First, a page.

Relative to the trends indicated by unemployment claims, stocks have been extended and vulnerable since May. QE has pushed stock prices higher but has done nothing to stimulate jobs growth.
I plot the claims trend on an inverse scale on this chart with stock prices on a normal scale. The acceleration of stock prices in the first half of 2013 suggested that bubble dynamics were at work in the equities market, thanks to the Fed’s money printing. Those dynamics appeared to have ended in July but the zombie has kept coming back to life. Has the government shutdown and the potential for default finally put a stake in its heart? I address the specific potential outcomes in my proprietary technical work.
More charts below.
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Footnote 1: Economists adjust their forecasts based on the previous week’s number, leading to them frequently getting whipsawed. Reporters frame it as the economy missing or beating the estimates, but it’s really the economic forecasters who are missing. The economy is what it is.
The market’s focus on whether the forecasters have made a good guess or not is nuts. Aside from the fact that economic forecasting is a combination of idolatrous religion and prostitution, the seasonally adjusted number, being made-up, is virtually impossible to consistently guess (see endnote). Even the actual numbers can’t be guessed to the degree of accuracy that the headline writers would have you believe is possible.
Footnote 2: There is no way to know whether the SA number is misleading or a reasonably accurate representation of the trend unless we are also looking at charts of the actual data. And if we look at the actual data using the tools of technical analysis to view the trend, then there’s no reason to be looking at a bunch of made up crap, which is what the seasonally adjusted data is. Seasonal adjustment just confuses the issue.
Seasonally adjusted numbers are fictional and are not finalized until 5 years after the fact. There are annual revisions that attempt to accurately reflect what actually happened this week. The weekly numbers are essentially worthless for comparative analytical purposes because they are so noisy. Seasonally adjusted noise is still noise. It’s just smoother. So economists are fishing in the dark for a fictitious number that is all but impossible to guess. But when they are persistently wrong in one direction, it shows that their models have a bias. Since the third quarter of 2012, with a few exceptions it has appeared that a pessimism bias was built in to their estimates.
To avoid the confusion inherent in the fictitious SA data, I work with only the actual, not seasonally adjusted (NSA) data. It is a simple matter to extract the trend from the actual data and compare the latest week’s actual performance to the trend, to last year, and to the average performance for the week over the prior 10 years. It’s easy to see graphically whether the trend is accelerating, decelerating, or about the same.
The advance number for the most recent week is normally a little short of the final number the week after the advance report, because the advance number does not include all interstate claims. The revisions are minor and consistent however, so it is easy to adjust for them. Unlike the SA data, after the second week, they are never subsequently revised.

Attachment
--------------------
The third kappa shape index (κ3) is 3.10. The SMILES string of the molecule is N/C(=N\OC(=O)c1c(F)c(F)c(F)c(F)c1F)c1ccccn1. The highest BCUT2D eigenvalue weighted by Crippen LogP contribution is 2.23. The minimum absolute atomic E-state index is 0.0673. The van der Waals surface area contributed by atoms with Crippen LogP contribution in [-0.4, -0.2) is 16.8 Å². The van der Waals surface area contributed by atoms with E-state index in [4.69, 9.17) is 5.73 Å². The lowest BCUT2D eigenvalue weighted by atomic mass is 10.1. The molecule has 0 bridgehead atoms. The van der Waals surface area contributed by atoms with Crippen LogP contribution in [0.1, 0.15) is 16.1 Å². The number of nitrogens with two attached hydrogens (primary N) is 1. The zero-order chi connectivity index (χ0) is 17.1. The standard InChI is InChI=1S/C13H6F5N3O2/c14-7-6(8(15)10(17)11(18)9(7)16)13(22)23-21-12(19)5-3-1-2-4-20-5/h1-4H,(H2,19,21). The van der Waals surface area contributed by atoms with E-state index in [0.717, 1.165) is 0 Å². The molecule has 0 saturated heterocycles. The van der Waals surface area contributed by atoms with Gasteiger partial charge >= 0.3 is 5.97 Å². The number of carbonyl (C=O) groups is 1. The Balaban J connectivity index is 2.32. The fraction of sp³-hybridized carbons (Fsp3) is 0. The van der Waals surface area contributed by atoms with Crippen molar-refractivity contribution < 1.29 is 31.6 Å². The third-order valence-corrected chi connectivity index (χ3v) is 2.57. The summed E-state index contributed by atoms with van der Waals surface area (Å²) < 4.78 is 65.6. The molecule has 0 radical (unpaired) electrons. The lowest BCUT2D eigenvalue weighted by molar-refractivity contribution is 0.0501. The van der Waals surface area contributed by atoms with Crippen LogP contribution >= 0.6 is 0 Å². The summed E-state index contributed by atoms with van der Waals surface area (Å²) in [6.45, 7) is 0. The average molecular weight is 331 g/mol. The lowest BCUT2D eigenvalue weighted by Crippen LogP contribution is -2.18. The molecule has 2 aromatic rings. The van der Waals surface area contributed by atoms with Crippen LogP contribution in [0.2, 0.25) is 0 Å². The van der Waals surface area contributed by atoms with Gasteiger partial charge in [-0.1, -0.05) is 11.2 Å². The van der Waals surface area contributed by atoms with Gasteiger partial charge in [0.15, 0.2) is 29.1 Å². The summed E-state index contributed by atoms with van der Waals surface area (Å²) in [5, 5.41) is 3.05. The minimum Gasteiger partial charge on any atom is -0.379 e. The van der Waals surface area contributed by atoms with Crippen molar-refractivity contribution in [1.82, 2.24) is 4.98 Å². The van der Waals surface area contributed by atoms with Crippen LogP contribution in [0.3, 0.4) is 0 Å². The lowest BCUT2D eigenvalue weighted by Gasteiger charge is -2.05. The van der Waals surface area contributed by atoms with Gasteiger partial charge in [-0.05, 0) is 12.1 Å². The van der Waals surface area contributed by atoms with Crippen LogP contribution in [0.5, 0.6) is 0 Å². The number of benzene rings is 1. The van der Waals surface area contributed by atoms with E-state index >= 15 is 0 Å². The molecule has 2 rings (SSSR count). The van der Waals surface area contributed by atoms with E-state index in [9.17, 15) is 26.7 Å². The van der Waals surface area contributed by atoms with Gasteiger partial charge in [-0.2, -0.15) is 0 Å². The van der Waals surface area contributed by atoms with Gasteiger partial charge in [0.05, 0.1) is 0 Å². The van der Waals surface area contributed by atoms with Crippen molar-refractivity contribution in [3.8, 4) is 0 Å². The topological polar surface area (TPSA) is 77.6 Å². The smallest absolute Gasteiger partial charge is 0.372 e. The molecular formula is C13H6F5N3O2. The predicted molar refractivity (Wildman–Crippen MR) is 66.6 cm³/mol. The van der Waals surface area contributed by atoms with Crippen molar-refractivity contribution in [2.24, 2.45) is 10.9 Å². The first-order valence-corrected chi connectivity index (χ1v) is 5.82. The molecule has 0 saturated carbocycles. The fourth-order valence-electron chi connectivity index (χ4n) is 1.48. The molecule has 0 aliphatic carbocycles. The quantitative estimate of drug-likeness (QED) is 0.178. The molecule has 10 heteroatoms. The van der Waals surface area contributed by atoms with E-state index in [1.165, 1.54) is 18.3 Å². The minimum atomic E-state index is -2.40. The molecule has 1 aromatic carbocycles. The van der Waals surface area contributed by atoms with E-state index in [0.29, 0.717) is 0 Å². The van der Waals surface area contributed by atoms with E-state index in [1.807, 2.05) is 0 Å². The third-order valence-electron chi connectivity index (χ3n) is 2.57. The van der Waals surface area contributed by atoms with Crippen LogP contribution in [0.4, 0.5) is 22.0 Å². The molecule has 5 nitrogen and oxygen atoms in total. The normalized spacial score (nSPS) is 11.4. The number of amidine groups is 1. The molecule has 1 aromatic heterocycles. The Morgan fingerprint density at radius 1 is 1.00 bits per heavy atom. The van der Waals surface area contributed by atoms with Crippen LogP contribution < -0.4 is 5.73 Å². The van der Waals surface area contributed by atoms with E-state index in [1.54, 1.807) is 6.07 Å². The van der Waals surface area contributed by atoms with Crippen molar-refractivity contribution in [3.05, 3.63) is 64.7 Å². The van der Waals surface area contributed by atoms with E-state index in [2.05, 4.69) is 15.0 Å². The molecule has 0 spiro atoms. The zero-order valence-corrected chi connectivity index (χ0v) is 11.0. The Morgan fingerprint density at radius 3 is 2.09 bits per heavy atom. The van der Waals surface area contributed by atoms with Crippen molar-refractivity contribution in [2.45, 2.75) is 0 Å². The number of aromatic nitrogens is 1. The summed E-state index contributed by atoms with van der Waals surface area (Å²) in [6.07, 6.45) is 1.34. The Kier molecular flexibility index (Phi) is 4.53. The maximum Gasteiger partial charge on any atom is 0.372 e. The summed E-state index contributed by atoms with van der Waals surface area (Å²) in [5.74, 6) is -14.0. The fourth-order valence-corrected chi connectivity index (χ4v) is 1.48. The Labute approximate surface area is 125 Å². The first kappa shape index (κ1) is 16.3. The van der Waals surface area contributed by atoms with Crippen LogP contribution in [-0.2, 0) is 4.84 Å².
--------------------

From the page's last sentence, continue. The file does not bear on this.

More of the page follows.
Cliff-Note: Neither stopping nor starting rounds of QE seems to have had an impact on claims. Nor did the fecal cliff secastration. The US economy is so big that it develops a momentum of its own that policy tweaks do not impact. Policy makers and traders like to think that policy matters to the economy. The evidence suggests otherwise.
Monetary policy measures may have little impact on the economy, but they do matter to financial market performance. In some respects they’re all that matters. We must separate economic performance from market performance. The economy does not drive markets. Liquidity drives markets, and central banks control the flow of liquidity most of the time. The issue is what drives central bankers.
Some economic series correlate with stock prices well. Others don’t. I give little weight to economic indicators when analyzing the trend of stock prices, but economic indicators can tell us something about market context, in particular, likely central banker behavior. The economic data helps us to guess whether the Fed will continue printing or not. The printing is what drives the madness. The economic data helps to predict the central banker Pavlovian Response which is, when the bell rings —> PRINT! Weaker economic data is the bell.
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The Labor Department, using the usual statistical hocus pocus, applies a seasonal adjustment factor to the actual data to derive the seasonally adjusted estimate. That factor varies widely for this week from year to year. The factor applied this week was at the low end of the historical range.
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See Rick Santelli use one of my proprietary charts on CNBC to explain how the Fed impacts the stock market directly through its trades with the Primary Dealers. This is just one example of the dozens of proprietary charts that I build that will help you to clearly see and understand the market’s trend, and when that trend is beginning to change.